AUSTIN — Lady Bird Johnson will return one last time to the exact spot where she bid a tearful farewell to her husband more than three decades ago, giving the public a final chance to say goodbye before she is buried alongside the former president on their beloved Hill Country ranch.
The former first lady, who died Wednesday at the age of 94, will lie in repose for 24 hours at the LBJ Library and Museum in Austin — just as President Lyndon Baines Johnson did in 1973.
Johnson, hailed for her environmental activism and soothing counsel to an embattled president, died at her Austin home surrounded by friends and family, including her two daughters, Lynda Johnson Robb and Luci Baines Johnson.
“She died very peacefully,’’ said the Rev. Bob Scott, a Catholic priest who sang and prayed with the family when Lady Bird drew her last breath at 4:18 p.m. “It was very peaceful and in the arms, really of her two children.’’
The public is invited to view the former first lady’s coffin between about 1 p.m. Friday and 11 a.m. Saturday. Officials are also expecting well-wishers to line up on Congress Avenue in Austin on Sunday to see her funeral cortege as it leaves the state capitol en route to the family cemetary in Stonewall.
People were already streaming into various Johnson family haunts to pay their respects on Thursday, signing condoleance books at the wildflower center she founded in Austin and reminiscing outside the president’s boyhood home in Johnson City.
Now part of the Lyndon B. Johnson National Historical Park, the boyhood home and museum saw the pace of visitors pick up to about twice its normal flow, officials said. A portrait of the first lady sitting in a field of wildflowers greeted people as they entered the park’s visitors center.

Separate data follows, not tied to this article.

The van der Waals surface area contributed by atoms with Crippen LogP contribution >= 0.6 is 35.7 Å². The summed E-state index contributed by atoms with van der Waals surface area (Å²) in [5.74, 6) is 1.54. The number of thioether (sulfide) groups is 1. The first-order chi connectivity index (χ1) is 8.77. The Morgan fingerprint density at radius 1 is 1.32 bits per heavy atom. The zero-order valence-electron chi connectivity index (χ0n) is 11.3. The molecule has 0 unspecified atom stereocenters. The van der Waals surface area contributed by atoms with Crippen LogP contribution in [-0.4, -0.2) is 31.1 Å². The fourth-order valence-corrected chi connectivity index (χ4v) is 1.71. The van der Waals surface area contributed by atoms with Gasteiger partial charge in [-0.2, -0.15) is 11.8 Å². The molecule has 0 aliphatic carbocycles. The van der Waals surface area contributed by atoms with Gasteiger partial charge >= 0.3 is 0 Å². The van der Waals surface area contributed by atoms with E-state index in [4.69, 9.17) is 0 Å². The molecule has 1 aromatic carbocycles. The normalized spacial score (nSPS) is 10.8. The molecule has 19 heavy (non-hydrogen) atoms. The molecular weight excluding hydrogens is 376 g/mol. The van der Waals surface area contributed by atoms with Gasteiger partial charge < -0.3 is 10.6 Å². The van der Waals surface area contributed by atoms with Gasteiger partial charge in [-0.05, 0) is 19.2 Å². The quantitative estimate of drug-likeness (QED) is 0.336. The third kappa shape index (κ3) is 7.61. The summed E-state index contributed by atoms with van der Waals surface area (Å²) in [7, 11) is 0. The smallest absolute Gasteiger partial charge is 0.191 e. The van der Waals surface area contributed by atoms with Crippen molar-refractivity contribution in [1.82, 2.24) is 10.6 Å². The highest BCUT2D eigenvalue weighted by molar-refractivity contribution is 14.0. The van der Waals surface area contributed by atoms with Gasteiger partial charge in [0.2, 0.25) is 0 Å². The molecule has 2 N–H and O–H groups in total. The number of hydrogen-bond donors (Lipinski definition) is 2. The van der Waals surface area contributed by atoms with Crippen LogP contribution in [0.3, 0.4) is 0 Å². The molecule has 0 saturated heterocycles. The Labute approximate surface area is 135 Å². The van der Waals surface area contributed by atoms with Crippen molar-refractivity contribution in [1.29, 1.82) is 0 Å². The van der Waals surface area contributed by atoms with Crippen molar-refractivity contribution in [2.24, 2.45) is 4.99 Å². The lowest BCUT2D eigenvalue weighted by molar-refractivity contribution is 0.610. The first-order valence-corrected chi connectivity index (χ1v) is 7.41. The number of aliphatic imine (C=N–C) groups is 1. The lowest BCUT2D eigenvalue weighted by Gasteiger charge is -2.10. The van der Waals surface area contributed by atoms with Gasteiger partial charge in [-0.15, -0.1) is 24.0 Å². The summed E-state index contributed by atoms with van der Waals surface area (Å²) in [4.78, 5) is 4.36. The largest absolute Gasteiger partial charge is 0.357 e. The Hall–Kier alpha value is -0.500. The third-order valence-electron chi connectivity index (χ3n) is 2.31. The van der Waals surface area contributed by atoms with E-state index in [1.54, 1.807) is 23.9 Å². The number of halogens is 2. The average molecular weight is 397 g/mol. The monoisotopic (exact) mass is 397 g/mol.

In Johnson City, Judy Yentzen, who got to know Mrs. Johnson as a fellow member of the town garden club, said the first lady never got too big for her britches.
“She had a way of making the most common person feel special,’’ Yentzen recalled. “She never acted superior in any way. She was always comfortable with you and that made you comfortable with her.’’
Johnson lost her ability to speak after a stroke in 2002 but she never quit promoting natural beauty and the preservation of it. She only made a few requests regarding her funeral ceremonies, but one of them was that the Lady Bird Johnson Wildflower Center be part of it.
Johnson, a driving force in highway and public space beautification efforts for decades, founded the center in 1982. Recent heavy rains have produced an unusually colorful and lush display of flowers, prompting family spokeswoman Elizabeth Christian to quip that “Mrs. Johnson’s timing was impeccable as usual.’’
After the private family ceremony at the center on Friday morning, the former first lady will be taken by military body bearers to the 4th floor of the LBJ library in Austin, where she’ll lie in repose. Her body, in a closed casket, will lie precisely where Lyndon Baines Johnson was brought on January 23, 1973, after he died of a heart attack.
After an invitation-only funeral on Saturday, to be televised, Mrs. Johnson will be taken in a funeral cortege to the burial site. The cortege will leave the state capitol at about 9 a.m., heading south on Congress Ave. toward Town Lake, whose beautification she spearheaded.
The cortege will pass through Johnson City before heading to the LBJ ranch for a private ceremony at the family cemetary.